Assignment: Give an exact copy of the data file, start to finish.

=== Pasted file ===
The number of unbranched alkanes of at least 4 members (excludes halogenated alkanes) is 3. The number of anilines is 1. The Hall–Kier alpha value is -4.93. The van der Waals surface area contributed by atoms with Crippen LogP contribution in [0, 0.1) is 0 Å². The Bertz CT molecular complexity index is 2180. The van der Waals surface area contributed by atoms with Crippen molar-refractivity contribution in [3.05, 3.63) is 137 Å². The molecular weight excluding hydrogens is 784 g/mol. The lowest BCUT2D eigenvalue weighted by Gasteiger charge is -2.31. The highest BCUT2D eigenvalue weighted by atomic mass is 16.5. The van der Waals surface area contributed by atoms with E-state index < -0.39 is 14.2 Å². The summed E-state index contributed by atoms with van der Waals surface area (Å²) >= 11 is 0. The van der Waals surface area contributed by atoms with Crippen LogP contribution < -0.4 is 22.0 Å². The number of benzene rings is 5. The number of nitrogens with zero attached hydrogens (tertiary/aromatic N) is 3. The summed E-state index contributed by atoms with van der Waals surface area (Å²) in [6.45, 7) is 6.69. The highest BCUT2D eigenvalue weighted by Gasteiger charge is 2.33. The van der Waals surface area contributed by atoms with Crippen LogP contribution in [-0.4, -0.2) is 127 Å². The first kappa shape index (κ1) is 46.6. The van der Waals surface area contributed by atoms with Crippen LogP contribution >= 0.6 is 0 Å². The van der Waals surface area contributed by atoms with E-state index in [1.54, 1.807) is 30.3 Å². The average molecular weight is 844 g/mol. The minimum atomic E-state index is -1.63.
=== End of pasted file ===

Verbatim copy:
The number of unbranched alkanes of at least 4 members (excludes halogenated alkanes) is 3. The number of anilines is 1. The Hall–Kier alpha value is -4.93. The van der Waals surface area contributed by atoms with Crippen LogP contribution in [0, 0.1) is 0 Å². The Bertz CT molecular complexity index is 2180. The van der Waals surface area contributed by atoms with Crippen molar-refractivity contribution in [3.05, 3.63) is 137 Å². The molecular weight excluding hydrogens is 784 g/mol. The lowest BCUT2D eigenvalue weighted by Gasteiger charge is -2.31. The highest BCUT2D eigenvalue weighted by atomic mass is 16.5. The van der Waals surface area contributed by atoms with E-state index < -0.39 is 14.2 Å². The summed E-state index contributed by atoms with van der Waals surface area (Å²) >= 11 is 0. The van der Waals surface area contributed by atoms with Crippen LogP contribution < -0.4 is 22.0 Å². The number of benzene rings is 5. The number of nitrogens with zero attached hydrogens (tertiary/aromatic N) is 3. The summed E-state index contributed by atoms with van der Waals surface area (Å²) in [6.45, 7) is 6.69. The highest BCUT2D eigenvalue weighted by Gasteiger charge is 2.33. The van der Waals surface area contributed by atoms with Crippen LogP contribution in [-0.4, -0.2) is 127 Å². The first kappa shape index (κ1) is 46.6. The van der Waals surface area contributed by atoms with Crippen LogP contribution >= 0.6 is 0 Å². The van der Waals surface area contributed by atoms with E-state index in [1.54, 1.807) is 30.3 Å². The average molecular weight is 844 g/mol. The minimum atomic E-state index is -1.63.